The first edition of 2019 is now available.
One of the privileges of working with Sixth Form is that we get to see what life is like after King Edward’s. Lisa worked an awful lot with Janet, our student mentor, on her future plans and Janet was thrilled when Lisa got in touch recently to update us on her career so far…
Lisa joined Sixth Form full of hope and ambition, she just didn’t know what her vocation was – who does at 16?! A bright, outgoing and engaging student Lisa was academically very able and she made regular visits to our mentor team, striking up a great relationship with Janet who supported and encouraged Lisa.
Upon leaving Sixth Form, Lisa joined South Shields Marine School (who continue to support our KEVI Inspires events) destined for a career at sea. At college Lisa studied a range of theory, including celestial navigation along with more practical elements. Lisa passed her exams at South Shields Marine College and was lucky enough to have three Cadetship offers – all from cruise companies.
As part of her Cadetship, Lisa lived and studied at Glasgow University in between periods at sea. Lisa is currently coming towards the end of her first sea phase where she has visited many places and learned many new skills and made many new friends.
Lisa has 18 months before she graduates but she has found her true passion and vocation. When she is not a merchant seafarer and is back on dry land, Lisa is hoping to become a Careers at Sea ambassador and we look forward to welcoming her back to Sixth Form to share her insights and experiences.
It is a real pleasure to see and hear how Alumni are getting on.
The election process for 2019 is well underway with a great selection of nominations. The role of Senior Student is a prestigious role that has prominence across the school and within the wider community. Although the titles of Head Boy and Head Girl, Deputy Head Boy and Deputy Head Girl are awarded, the reality is a team of four working on behalf of and representing the student community.
As part of the process all interested students had to put themselves forward and get their nomination formally approved and supported by another student and a staff member. Following this, students had to provide their manifesto; their vision for the role, that could be delivered in the form of a two minute speech. All candidates then had a ‘gruelling’ interview schedule with members of the Sixth Form team to further develop their vision and understanding of the role and commitment required.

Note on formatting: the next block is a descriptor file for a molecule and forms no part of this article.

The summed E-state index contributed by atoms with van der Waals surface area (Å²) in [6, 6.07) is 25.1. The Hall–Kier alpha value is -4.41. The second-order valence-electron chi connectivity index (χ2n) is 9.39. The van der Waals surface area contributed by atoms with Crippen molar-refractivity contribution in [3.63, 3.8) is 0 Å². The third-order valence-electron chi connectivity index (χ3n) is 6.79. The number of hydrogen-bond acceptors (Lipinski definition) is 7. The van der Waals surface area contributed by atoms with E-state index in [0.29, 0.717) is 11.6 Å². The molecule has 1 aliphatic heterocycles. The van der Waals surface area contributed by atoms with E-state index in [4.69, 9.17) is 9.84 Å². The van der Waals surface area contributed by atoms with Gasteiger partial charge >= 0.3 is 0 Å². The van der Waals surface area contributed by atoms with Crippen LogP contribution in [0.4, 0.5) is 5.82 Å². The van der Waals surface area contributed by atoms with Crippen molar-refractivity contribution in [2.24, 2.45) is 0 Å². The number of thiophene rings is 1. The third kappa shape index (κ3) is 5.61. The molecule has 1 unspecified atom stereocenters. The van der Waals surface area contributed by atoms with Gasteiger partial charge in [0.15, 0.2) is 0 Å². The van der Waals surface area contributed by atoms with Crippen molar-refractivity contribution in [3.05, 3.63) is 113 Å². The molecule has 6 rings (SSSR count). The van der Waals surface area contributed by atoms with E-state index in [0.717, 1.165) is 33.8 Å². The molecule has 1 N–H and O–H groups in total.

For the Sixth Form team the interview process is ‘the best bit’ as we get to really explore our Sixth Form through the eyes of our students. It is impressive how articulate and passionate the nominees have been. The prospect of the role is one all nominees are relishing and will really take forward with supporting the wider school community, not just Sixth Form. The ambition and intent palpable, in a good way!
The most pleasing aspect, is that unanimously all nominates honestly share our view of Sixth Form as an inclusive and supportive community that seeks to work with and prepare students for the next stage, whatever that may be. All candidates have expressed a gratitude to The King Edward VI School and the Morpeth Partnership of schools as a whole, in shaping them as active citizens. The candidates want to give something back to the school and help it move forward.
The elections involve all students from Year 11 and Year 12, as well as all staff from across the school. All candidates will make their election addresses in assemblies next week and voting will take place on Friday 15 February,
We wish all candidates the very best of luck and look forward to working with the new Senior Students.
As the exam season draws ever closer there are lots of important dates to keep track of over the coming term…
|Year 11 Key Dates:|
External Student/Parent presentation
GCSE Results Day
Online confirmation of entry
Post 16 Induction
|Follow up from applications & interviews
5 July 2019 (afternoon)
8 – 12 July 2019
22 August 2019
22 – 30 August 2019
Week commencing 2 September
|Year 12 Key Dates:|
|Grade Update 3
Year 12 Parents’ Evening
UCAS Exhibition Visit
Roll Over (Y13 begins)
UCAS and Intervention
Year 13 lessons begin
4 April 2019 4-7pm
30 April 2019 11.30 to 13.30
Week commencing 3 June 2019
Week commencing 10 June 2019
Week commencing 8 July 2019
Week commencing 8 July 2019
Week commencing 15 July 2019
Week commencing 9 September
Enrichment & Personal Development Sessions (more to be added/confirmed)
|Wednesday||9-Jan||Passenger and Driver Safety P1
|Dan Larby et al – Oxbridge|
|Wednesday||16-Jan||Disaster Box Presentation for Gg students in (P5)||Passenger and Driver Safety P1
|Wednesday||23-Jan||UK Parliament – Gillian Bell||A Star future studying abroad.|
|Wednesday||30-Jan||APM -presentation – postponed due to presenter not being available||sexpresssion?
|Wednesday||6-Feb||Northern Powergrid P4||
Dundee Uni Law P4
|Wednesday||13-Feb||insight4me Pscych. IT dependent.||Kings college Cambridge|
|Wednesday||27-Feb||WOW Careers link||Studying in Scotland – P4
Dundee G&T – P5
|Monday||4-Mar||National Careers Week|
|Wednesday||20-Mar||21st March Oxbridge St James’||Lecture: The Impact of the Middle East||Newcastle Uni Partners.|